For those of you going to see Animal Collective at the Pitchfork Music Festival in Chicago this year (like me!), Pitchfork announced set times today. Animal Collective will be closing the festival’s first day at 8:30 pm. Full list here.
At this point [pot] is something I’ll do almost exclusively in private when I’m working. Especially when I’m mixing, it’s my favorite time to do it a lot; it gives me a perspective that is advantageous. For me it’s more of a mental and hearing tool, it gives me the kind of focus I really like when mixing. It’s not like I do it every time, but with the last two records it was definitely part of the process, for sure.
Playing live I feel I don’t do that well when I’m stoned. Maybe if I was more of a consistent smoker. When I get blasted and I haven’t done it in a while, it’s more debilitating, whereas if it’s a more consistent daily thing, I feel I have a better grasp physically on what I’m doing.” —Noah Lennox.
- Oliver Platt: Do you find it hard to talk about how you create? When I’m forced to talk about how I do what I do, I sometimes get embarrassed—the nuts and bolts of it can sound stupid. But it’s also wanting the process to remain mysterious. I want to protect it.
- Noah Lennox: It’s like when you get really drunk or something, there’s a loss of control that happens. You get yourself into this place where you’re not thinking about, "Is my mouth closed?" "Is my fly up?"
Even before he sent me the stuff, there was a certain amount of, you know, “This sounds pretty cool, man. What is it that you’re looking for?” He had really specific things he wanted fixing, improving, and showing. Obviously, I wanted to know about the songs and lyrics as much as possible. When you get to see the lyrics, they’re really impressive. He’s all super modest about it, but it’s just sickening how talented he is.
We ran instrumental and a cappella mixes of all the songs, which may or may not show up at some point. As weird as it sounds, in some parts of Tomboy, the vocals detract from the music and the music detracts from the vocals— in that when you take each element by themselves, they’re so amazingly pure. The combination is incredible, but to my ears, the mixes sound amazing. It’s an album that really stands up looking at in that much detail. The decisions all really lie with him, though.” —Peter Kember, aka Sonic Boom, on working with Noah Lennox on Tomboy.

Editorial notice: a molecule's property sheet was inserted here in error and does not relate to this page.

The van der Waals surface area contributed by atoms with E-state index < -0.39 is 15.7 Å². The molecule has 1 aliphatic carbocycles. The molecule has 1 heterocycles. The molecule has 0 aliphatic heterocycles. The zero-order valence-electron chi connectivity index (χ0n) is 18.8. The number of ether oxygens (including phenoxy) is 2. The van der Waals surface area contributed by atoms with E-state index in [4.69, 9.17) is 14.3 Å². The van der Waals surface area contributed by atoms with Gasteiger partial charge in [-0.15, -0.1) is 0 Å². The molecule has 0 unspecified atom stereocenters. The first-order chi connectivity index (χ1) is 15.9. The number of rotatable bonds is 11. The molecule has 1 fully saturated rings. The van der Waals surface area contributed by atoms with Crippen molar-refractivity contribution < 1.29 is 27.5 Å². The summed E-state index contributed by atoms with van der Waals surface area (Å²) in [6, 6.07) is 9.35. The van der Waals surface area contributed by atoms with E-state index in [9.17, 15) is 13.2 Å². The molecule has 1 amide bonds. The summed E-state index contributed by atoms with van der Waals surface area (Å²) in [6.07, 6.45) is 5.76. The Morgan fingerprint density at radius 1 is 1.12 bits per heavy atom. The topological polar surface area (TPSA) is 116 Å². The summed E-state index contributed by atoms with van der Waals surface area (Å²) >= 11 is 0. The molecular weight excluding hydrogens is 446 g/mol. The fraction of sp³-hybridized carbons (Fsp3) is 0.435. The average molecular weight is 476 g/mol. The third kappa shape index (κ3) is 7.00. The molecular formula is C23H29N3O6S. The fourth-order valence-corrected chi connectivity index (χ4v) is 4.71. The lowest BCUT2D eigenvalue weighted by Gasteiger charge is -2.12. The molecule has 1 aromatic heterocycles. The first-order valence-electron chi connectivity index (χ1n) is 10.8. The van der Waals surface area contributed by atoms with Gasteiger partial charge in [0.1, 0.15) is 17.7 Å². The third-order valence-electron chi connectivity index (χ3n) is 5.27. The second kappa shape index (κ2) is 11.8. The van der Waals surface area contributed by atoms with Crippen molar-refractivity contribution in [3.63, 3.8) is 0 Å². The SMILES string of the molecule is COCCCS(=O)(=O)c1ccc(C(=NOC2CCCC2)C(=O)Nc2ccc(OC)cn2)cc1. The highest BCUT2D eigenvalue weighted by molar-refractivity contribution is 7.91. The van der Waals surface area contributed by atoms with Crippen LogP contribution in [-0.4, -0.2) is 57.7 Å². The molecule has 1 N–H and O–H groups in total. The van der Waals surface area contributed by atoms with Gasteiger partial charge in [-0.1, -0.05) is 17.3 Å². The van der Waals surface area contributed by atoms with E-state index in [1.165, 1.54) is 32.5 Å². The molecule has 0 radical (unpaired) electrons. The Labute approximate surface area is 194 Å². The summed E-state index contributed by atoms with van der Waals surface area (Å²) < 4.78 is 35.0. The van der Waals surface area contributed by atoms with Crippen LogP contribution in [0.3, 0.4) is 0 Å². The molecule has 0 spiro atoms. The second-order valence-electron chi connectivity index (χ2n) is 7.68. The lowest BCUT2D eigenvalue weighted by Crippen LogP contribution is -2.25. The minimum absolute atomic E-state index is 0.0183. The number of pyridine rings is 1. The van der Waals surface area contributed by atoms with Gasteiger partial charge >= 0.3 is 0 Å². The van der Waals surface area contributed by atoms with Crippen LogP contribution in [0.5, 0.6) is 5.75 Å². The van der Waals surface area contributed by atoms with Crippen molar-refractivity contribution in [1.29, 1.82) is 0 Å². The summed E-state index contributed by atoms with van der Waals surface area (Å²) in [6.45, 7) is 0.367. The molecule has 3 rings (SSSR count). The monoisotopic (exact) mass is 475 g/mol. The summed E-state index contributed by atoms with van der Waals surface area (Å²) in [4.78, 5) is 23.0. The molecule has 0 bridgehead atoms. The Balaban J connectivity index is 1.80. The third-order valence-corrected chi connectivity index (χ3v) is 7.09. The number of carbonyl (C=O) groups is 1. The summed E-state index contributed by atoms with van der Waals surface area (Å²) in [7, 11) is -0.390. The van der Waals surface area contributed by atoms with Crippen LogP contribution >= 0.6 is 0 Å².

A friend of Rusty Santos played me Person Pitch at a party at the Tribeca Grand and I was blown away. It was just sickeningly good. I bought a copy of it, and he had listed a bunch of influences or nods to people on the sleeve, and Spacemen 3 was on there. My memory is that I said to him, “Hey man, if you ever wanted to do anything collaborative I would be so into it for a 7” or something.” Memories are notoriously unreliable, but I remember him being like, “I haven’t got time to do more Panda Bear stuff because I’m really busy with Animal Collective.” I was just like, “Oh, don’t tell me that, you gotta keep going with this!” But he has a wife, two kids, and a band to feed, so to speak.
At some point, he decided he was going to start his new album, and I guess he did all the singles and wasn’t happy with the final mixes. I think Deakin and Avey were meant to be kind of fleshing it out, but then it was running late and they were unable to do it. Then Noah sent me an email asking Spectrum to play the Animal Collective ATP, and right at the bottom, in his typical style, he wrote, “Oh, by the way, you wouldn’t want to mix my new record would you?” Yeah, like I wouldn’t.” —Peter Kember, aka Sonic Boom, who produced Tomboy, on how he got involved with Tomboy.